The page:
fullpath = path + ‘/’ + subpath[count] + ‘/’ + filename
        fulltitle = ‘/gpfs/’ + filesystem[GPFSFileSystem] + subtitle + title[count]
            ‘–title’, fulltitle,
            ‘–imgformat’, ‘PNG’,
            ‘–width’, ‘800’,
            ‘–height’, ‘400’,
            ‘–vertical-label’, verticalLabel,
            ‘–start’, start[count],
            ‘–upper-limit’, upperLimit,
            ‘–lower-limit’, lowerLimit,
            areaData )   

# Main routine
for GPFSFileSystem in myGPFSArray:
    myConfigArray = getData(GPFSFileSystem)
    print ‘Doing ‘ + GPFSFileSystem

    # Pull the individual components out of each line of the config file
    utilData = []
    awaitData = []
    areaData = []
    for line in myConfigArray: # the line is an array with LUN HOST DM STATE
        lunType =’data’,line[0])
        if lunType:
            tmplun = line[0] 
            lun = tmplun.split(‘_’)
            node = line[1]
            tmpdm = line[2]
            dm = tmpdm.split(‘/’)
            x = ‘DEF:’ + lun[0]+ ‘_’ + lun[1] + ‘=/gpfs/scratch/’ + node + ‘/’ + dm[2] + ‘.rrd:util:AVERAGE’
            utilData.append(x) # this creates the utilData array with the DEF lines of the rrdgraph
            y = ‘DEF:’ + lun[0]+ ‘_’ + lun[1] + ‘=/gpfs/scratch/’ + node + ‘/’ + dm[2] + ‘.rrd:await:AVERAGE’
            awaitData.append(y) # this creates the awaitData array with the DEF lines of the rrdgraph

            # The following populates the AREA portion of the rrdgraph array named areaData
            # The primary reason to break these apart is just to set the colors differently
            if node == ‘frodo-io3’:
                z = ‘AREA:’ + lun[0]+ ‘_’ + lun[1] + ‘#421c52:’ + lun[0]+ ‘_’ + lun[1]   
            if node == ‘frodo-io4’:
                z = ‘AREA:’ + lun[0]+ ‘_’ + lun[1] + ‘#005500:’ + lun[0]+ ‘_’ + lun[1]   
            if node == ‘frodo-io5’:
                z = ‘AREA:’ + lun[0]+ ‘_’ + lun[1] + ‘#21b6a8:’ + lun[0]+ ‘_’ + lun[1]   
            if node == ‘frodo-io6’:
                z = ‘AREA:’ + lun[0]+ ‘_’ + lun[1] + ‘#3300ff:’ + lun[0]+ ‘_’ + lun[1]   
        # Call the function that creates the graphs
    GraphCreate(utilData, areaData, ‘util’) # call the graph creating function
    GraphCreate(awaitData, areaData, ‘await’) # call the graph creating function

Now it’s time to get to the meat of things. Here is a bash script that will create some tmp files containing which dm’s on which I/O nodes go with which file systems.


/usr/lpp/mmfs/bin/mmlsconfig|grep /dev/|awk -F\/ ‘{print $3}’|while read fs
    echo “Creating the tmp file for ${fs}”
    /usr/lpp/mmfs/bin/mmlsdisk ${fs} -M |grep frodo > ${fs}.tmp

So a few notes to make this easier to understand. The first major line is

/usr/lpp/mmfs/bin/mmlsconfig|grep /dev/|awk -F\/ ‘{print $3}’|while read fs

mmlsconfig gives way more data than just a list of file systems. I just want the file system names to input into a different command. I could make a static list, but then if something changed it would take manual intervention to get it correct again. Better to do a few extra steps right now and automate it. So, mmlsconfig gives to much informations, so I grep for /dev which gives me just the file systems (/dev/gpfs_scratch), I then awk -F\/ to split the line up using the / (the \ is so that awk doesn’t think the / is a special character) as my splitter. I then grab the third item, which is just the file system name (gpfs_scratch).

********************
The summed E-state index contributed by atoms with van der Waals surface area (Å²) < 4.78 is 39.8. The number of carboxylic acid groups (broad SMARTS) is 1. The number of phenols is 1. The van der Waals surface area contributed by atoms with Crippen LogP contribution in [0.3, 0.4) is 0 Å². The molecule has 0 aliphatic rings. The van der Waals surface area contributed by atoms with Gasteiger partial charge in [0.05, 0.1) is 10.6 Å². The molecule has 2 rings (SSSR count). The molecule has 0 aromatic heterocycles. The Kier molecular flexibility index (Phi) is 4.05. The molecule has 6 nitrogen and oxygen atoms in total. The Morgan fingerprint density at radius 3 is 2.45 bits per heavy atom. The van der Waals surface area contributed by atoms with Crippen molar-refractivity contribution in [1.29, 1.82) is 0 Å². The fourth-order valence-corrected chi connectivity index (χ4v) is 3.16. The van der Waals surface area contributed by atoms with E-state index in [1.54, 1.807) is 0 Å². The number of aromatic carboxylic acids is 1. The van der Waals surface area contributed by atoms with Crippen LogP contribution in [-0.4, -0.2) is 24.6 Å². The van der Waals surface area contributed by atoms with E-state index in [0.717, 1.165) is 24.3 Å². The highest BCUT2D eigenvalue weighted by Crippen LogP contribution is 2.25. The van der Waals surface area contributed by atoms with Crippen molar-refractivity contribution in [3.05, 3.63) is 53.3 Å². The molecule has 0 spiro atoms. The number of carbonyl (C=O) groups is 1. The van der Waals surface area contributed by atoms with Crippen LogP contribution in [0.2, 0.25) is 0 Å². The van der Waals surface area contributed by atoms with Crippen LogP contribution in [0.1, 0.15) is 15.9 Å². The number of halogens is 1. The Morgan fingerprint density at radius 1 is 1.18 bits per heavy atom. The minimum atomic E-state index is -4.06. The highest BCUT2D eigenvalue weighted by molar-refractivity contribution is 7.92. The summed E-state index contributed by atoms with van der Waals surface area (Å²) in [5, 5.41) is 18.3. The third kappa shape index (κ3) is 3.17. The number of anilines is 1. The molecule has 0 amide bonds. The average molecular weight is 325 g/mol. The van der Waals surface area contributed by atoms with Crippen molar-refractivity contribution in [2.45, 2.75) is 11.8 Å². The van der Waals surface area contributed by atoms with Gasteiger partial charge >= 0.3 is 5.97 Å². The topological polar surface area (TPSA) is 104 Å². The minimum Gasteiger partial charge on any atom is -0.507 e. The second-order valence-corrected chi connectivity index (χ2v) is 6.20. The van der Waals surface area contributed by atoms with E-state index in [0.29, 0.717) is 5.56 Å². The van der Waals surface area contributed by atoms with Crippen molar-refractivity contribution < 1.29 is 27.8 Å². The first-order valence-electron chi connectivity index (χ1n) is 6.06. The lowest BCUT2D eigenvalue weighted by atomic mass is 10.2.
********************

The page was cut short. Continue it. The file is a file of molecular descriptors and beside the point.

Now that I have just the file system name I push that into the mmlsdisk command. The -M option will display the underlying disk name on the I/O server node. I then output that information into a temp file. IE gpfs_scratch.tmp

/usr/lpp/mmfs/bin/mmlsdisk ${fs} -M |grep frodo > ${fs}.tmp

Easy peasy. Now I have my configuration files containing which dm on which I/O node goes with which gpfs file system. It’s now time to write a script to pull all this information together and make a nice pretty graph out of it.

Create a single RRD file for each LUN. This is ugly but works.

I forgot to mention. RRD is Round Robin Database. Information can be found at

I chose to create a subdirectory for each I/O node. Into these directories I created the RRD files.


  • mkdir /gpfs/scratch/frodo-io1
  • mkdir /gpfs/scratch/frodo-io2
  • mkdir /gpfs/scratch/frodo-io3
  • mkdir /gpfs/scratch/frodo-io3

I then created a short perl script to create the database files.


# Author Richard Hickey

use RRDs;
use strict;
use warnings;

print `clear` , “\n”;

my $rrd_file;

for ($rrd_file=0;$rrd_file<=91;$rrd_file++) {
    “–start”, 1393346138,
    “–step”, 300,
my $err=RRDs::error;
if ($err) {print “problem updating dm_$rrd_file.rrd: $err\n”;}
This created 91 separate RRD files called dm-0 through dm-91. I then copied these files into each of the four I/O node subdirectories. This gave me the Round Robin Databases which I could then start populating.

To populate the databases and start start collecting the information I used the following perl script and put it in /etc/cron.d so that it would run once a day and gather statistics every 5 minutes and do this 288 times. 288 * 5 minutes = 24 hours.


# Author Richard Hickey
# Date 25 February 2014

use RRDs;
use strict;
use warnings;
use POSIX qw(strftime);

print `clear` , “\n”;

# layout of iostat data
# lun rrqms wrqms rps wps readMBs writeMBs avgrqsz avgqsz await svctm util

# set up some variables to use
my @get_data;      my $get_data;
my $hostname = `/bin/hostname -s`; chomp($hostname);
my $err ;

# run iostat and pipe into IOSTAT